|Films I Neglected To Review: Why Can't We Be Friends?
|by Peter Sobczynski
Oddball economics, Beat poetry, transplanted vampires and the best film of 2010 to date--these are some of the things that you will find in theaters this week.
By discussing complex social and economic theories using off-the-wall examples to illustrate their points, economist Steven D. Levitt and author Stephen J. Dubner had an unexpected success with the best-selling book “Freakonomics.” In bringing that book to the screen, they have attempted to do something similar by hiring a variety of acclaimed documentarians, including Morgan Spurlock, Eugene Jarecki and Alex Gibney, to visualize some of its key chapters. Unfortunately, something gets lost in the translation from the page to the screen and what came across in print as fascinating and eye-opening now plays as almost insultingly shallow. The segments, dealing with the ramifications of baby names, corruption in the world of sumo wrestling and how it ties in with the likes of AIG and Bernie Madoff, the connection between Roe V. Wade and the drop in the national crime rate in the 1990’s and whether bribing kids to get good grades actually works, all have the potential to inspire interesting stories but in the effort to move from one to the next, we are left with nothing more than an endless jumble of talking heads, statistics and ironically chosen stock footage coated with a thick glaze of obnoxious visual trickery presumably meant to suggest the work of Errrol Morris. “Freakonomics” has its moments of insight but for the most part, it is a disjointed mess that is never quite as hip or smart as it seems to think it is.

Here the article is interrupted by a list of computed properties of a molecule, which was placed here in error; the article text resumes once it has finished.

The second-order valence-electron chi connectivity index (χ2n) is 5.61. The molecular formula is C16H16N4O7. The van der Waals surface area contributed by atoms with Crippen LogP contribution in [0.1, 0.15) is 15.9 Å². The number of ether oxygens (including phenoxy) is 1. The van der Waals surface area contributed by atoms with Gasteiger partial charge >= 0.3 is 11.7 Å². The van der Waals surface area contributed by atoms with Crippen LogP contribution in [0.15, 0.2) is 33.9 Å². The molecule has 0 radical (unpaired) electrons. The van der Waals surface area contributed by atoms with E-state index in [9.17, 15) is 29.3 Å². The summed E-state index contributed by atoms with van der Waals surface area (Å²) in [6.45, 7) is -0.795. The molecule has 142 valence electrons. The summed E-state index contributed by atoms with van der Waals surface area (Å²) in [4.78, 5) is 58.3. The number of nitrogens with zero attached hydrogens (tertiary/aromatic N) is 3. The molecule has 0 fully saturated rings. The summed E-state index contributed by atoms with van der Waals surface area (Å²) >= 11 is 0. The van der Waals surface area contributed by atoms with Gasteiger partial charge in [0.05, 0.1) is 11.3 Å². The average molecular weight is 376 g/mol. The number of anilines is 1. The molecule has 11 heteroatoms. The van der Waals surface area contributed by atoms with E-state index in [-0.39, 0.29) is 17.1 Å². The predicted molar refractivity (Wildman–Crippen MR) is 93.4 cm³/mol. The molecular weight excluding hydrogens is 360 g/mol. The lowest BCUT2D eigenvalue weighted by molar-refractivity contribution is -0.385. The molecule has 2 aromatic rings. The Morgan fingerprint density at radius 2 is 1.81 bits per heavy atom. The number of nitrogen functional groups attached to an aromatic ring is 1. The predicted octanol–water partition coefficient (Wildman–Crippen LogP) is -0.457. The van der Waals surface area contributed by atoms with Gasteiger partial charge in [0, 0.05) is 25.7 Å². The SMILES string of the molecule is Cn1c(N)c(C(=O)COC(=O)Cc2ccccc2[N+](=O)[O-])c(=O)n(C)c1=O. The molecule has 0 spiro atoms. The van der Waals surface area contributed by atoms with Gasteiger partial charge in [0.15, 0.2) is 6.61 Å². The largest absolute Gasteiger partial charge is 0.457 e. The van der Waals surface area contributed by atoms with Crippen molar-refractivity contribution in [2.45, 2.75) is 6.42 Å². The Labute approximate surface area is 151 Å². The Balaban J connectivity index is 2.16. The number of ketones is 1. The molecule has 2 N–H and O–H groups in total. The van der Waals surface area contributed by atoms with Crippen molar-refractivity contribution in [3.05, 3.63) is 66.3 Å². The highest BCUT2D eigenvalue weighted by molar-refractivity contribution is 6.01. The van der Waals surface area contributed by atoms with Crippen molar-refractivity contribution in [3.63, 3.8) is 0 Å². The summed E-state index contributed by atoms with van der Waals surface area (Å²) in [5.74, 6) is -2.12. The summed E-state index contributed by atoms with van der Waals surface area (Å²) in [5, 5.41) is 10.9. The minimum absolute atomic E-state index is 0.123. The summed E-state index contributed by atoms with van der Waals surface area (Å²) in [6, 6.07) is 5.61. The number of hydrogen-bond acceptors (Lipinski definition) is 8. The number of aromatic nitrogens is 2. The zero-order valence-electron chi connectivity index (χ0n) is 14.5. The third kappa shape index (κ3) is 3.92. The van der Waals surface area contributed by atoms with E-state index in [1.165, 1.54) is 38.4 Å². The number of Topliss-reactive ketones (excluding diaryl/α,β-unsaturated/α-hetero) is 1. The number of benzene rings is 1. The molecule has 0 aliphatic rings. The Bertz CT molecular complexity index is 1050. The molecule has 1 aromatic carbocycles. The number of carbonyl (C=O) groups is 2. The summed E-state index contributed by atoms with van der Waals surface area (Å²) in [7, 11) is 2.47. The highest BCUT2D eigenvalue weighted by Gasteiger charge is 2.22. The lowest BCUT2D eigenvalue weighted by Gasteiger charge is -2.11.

There are three different films fighting to get out of “Howl,” Ron Epstein & Jeffrey Friedman’s audacious cinematic tribute to the legendary and controversial Allen Ginsberg poem. In one, we see Ginsberg (played by James Franco) as he presents the poem for the first time in 1955 and discusses how both it and he came to formation with an unseen interviewer. In another, we see a reenactment of the obscenity trial it inspired in San Francisco in 1957 with the likes of Jon Hamm, David Straithairn, Jeff Daniels and Mary Louise Parker filling in the roles. Finally, the poem itself is illustrated through animated segments courtesy of art director Eric Drooker. This is definitely an intriguing approach to the subject but instead of complementing each other, the three differing approaches wind up clashing uneasily. Of the three, the animated segments are by far the weakest because they merely offer literal translations of the words instead of using them as a jumping-off point for their own kind of poetry. The courtroom scenes are a little more successful but these vignettes, while well-acted, lack any real sense of power or urgency. What does work is Franco’s performance as Ginsberg--even though he doesn’t look much like the real man, he does a very good job of capturing his offbeat spirit and his readings from the poem carry a surprising amount of power. If “Howl” had just stuck with him, it might have made for a fascinating and complex examination of a fascinating and complex work instead of being an ambitious but flawed misfire.